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Governor’s Budget Address
Rauner says pension, health overhaul needed to balance state's budget

SPRINGFIELD — Republican Gov. Bruce Rauner said Wednesday he could balance the Illinois budget and cut taxes by $1 billion provided the Democratic-controlled General Assembly agrees to make massive changes to the pension system and health insurance benefits for state workers.

Besides again advocating for a constitutionally questionable overhaul of employee pensions, Rauner told lawmakers during a budget address that he wants to shift retirement costs to local school districts and dictate health insurance benefits for state workers.

The first-term governor, who is facing a tough re-election bid, said pension and health expenses consume 25 cents of every dollar the state doles out.

"The simple truth is this: We have to change the way we manage pension costs and group health expenses," Rauner said. "If we don't, our finances will continue to deteriorate, our economy will remain sluggish and our tax burdens will stay high and keep rising."

The overall pension revamp would save $1 billion a year, Rauner said. Although he wouldn't count on that money in the 2019 budget that begins July 1, it ultimately would allow him to drop the income tax rate from 4.95 percent to 4.7 percent, he contended. It's likely to face a court challenge as past proposals have because the Constitution prohibits promised pensions from being "diminished or impaired."

Of more immediate concern to Democrats was the pension cost-shift plan. They called it a massive property tax increase — something Rauner has railed against for years — because school districts will have no other choice for taking on the huge cost.

Reassigning responsibility for the employer portion of teacher pensions to school districts would reverse a yearslong practice of the state picking up the tab for all districts outside Chicago and was even extended to that city as a matter of fairness in last summer's education-funding package. A sponsor of that plan, Sen. Andy Manar, said the shift would reverse the entire reason for the funding-formula changes — more equity in how the state pays for education.

"The governor's proposal appears to spend hundreds of millions of dollars but doesn't result in greater equity because of that cost-shift provision that he's proposing," the Bunker Hills Democrat said. "That would shift those pension obligations onto local property taxpayers."

One of Rauner's toughest budget critics, Chicago Democratic Sen. Heather Steans, said the plan would severely hurt human services, although she acknowledged it would balance a budget.

"This is the closest the Rauner administration has ever come to a real, balanced budget, which I appreciate," she said.

Rauner proposed his $37.96 billion blueprint which he claims would leave a surplus to be put toward billions of dollars in overdue bills. However, all require approval from Democratic legislators with whom he's feuded for years. A two-year stalemate without a budget — which created the huge bill backlog — finally broke last year when Republican lawmakers crossed over to override Rauner's budget veto and implement an income tax hike from 3.75 percent to 4.95 percent.

The group health insurance changes would mean union employees would no longer be able to bargain for health care, which Democratic lawmakers are almost certain to oppose.

Rauner defended the ideas, saying giving local schools the responsibility for paying teacher pensions gives local taxpayers "plenty of incentive to lower costs."

House budget expert Rep. Greg Harris, a Chicago Democrat, said the budget plan requires lawmakers to "turn their backs on the middle class" by cutting services and implementing a "pension scheme" that would take $1 billion away from classrooms.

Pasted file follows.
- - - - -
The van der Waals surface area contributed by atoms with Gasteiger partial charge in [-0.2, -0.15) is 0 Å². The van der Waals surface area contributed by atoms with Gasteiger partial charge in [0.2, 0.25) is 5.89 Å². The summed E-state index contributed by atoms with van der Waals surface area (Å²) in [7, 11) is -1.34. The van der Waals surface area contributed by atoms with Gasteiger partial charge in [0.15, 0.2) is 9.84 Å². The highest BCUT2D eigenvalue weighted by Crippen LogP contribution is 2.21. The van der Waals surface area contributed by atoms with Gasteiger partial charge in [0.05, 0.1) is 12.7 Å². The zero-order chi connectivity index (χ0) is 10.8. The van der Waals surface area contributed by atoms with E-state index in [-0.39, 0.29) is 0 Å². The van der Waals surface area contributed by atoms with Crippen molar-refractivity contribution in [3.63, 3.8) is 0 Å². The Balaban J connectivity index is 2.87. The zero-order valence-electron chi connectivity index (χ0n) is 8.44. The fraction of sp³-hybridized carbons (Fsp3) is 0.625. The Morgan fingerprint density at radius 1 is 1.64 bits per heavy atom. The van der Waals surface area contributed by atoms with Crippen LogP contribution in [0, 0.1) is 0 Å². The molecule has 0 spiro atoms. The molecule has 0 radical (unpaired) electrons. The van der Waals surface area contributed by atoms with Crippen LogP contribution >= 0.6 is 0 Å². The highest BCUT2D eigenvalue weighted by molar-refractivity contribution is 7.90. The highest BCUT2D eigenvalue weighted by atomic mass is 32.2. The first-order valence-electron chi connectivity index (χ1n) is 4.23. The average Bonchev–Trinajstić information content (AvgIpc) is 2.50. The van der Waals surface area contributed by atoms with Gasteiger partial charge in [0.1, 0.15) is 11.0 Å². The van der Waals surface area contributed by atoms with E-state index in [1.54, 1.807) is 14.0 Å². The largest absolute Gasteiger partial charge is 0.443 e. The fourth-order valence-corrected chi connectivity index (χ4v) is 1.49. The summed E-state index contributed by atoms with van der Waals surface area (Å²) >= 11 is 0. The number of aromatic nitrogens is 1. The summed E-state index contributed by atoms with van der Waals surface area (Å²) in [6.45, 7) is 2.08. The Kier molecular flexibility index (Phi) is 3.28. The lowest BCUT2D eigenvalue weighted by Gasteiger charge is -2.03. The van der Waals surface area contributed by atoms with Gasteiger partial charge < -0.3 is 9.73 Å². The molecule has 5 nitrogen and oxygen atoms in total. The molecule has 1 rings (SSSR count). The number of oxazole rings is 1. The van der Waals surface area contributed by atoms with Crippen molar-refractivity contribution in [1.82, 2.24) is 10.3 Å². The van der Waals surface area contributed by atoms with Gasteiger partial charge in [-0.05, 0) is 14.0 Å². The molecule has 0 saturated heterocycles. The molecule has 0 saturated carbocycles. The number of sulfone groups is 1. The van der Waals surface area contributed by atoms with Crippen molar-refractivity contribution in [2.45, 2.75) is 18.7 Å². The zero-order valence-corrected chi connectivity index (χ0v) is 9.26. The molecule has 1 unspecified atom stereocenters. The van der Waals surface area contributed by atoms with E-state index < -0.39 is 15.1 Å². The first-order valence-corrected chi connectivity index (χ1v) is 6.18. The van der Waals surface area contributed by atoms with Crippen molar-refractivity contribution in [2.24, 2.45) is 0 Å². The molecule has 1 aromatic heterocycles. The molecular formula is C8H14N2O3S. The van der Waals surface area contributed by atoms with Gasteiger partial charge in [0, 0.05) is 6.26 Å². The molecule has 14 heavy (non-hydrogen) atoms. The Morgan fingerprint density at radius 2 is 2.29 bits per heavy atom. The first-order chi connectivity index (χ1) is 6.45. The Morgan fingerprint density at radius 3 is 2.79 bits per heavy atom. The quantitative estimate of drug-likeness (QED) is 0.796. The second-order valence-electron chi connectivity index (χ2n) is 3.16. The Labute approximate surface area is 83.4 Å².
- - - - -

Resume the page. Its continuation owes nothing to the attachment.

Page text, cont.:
"Throughout Gov. Rauner's time in office, progress has been made only when legislators agreed to work together without him," Harris said. "If the governor is finally sincere in his desire to be a part of this process, he'll find willing partners in House Democrats."

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Governor's Budget Address
Bryant, Schimpf 'encouraged' by $8.3 million allocated to Murphysboro re-entry center


SPRINGFIELD — Gov. Bruce Rauner proposed giving $8.3 million to the life skills re-entry center in Murphysboro under his fiscal year 2019 budget plan, a jumpstart for a facility that will help jailed offenders get back to work.

“Some 28,000 offenders are released into our communities each year,” Rauner told lawmakers on Wednesday in his annual budget address. “Nearly half return to prison within three years. The rates of recidivism are too high. Jobs are a key antidote.”

Rauner says pension, health overhaul needed to balance state's budget

SPRINGFIELD — Republican Gov. Bruce Rauner said Wednesday he could balance the Illinois budget and cut taxes by $1 billion provided the Democratic-controlled General Assembly agrees to make massive changes to the pension system and health insurance benefits for state workers.

The former youth center is reopening after being closed in 2012. Inmates with three years or less remaining on their sentences can apply to be transferred to the center if they’ve had a clean record while locked up.

The governor’s proposed budget requires local school districts and state colleges and universities to pick up a greater percentage of their teacher retirement costs, shifting the burden of funding pensions away from the state. Rauner said the reforms are necessary to balance the budget and make Illinois “an economic powerhouse of the Midwest.” He also proposed cutting health insurance benefits for state workers.

Rauner told lawmakers that the plan would amount to a $1 billion tax cut.

“The people of Illinois are taxed out,” he said.

But it’s not clear whether local governments would have to raise property taxes to offset their new expenses under the governor’s proposal.

Nonetheless, State Rep. Terri Bryant, R-Murphysboro, said the governor’s proposal was a starting point for budget negotiations, with “tools to work going forward.”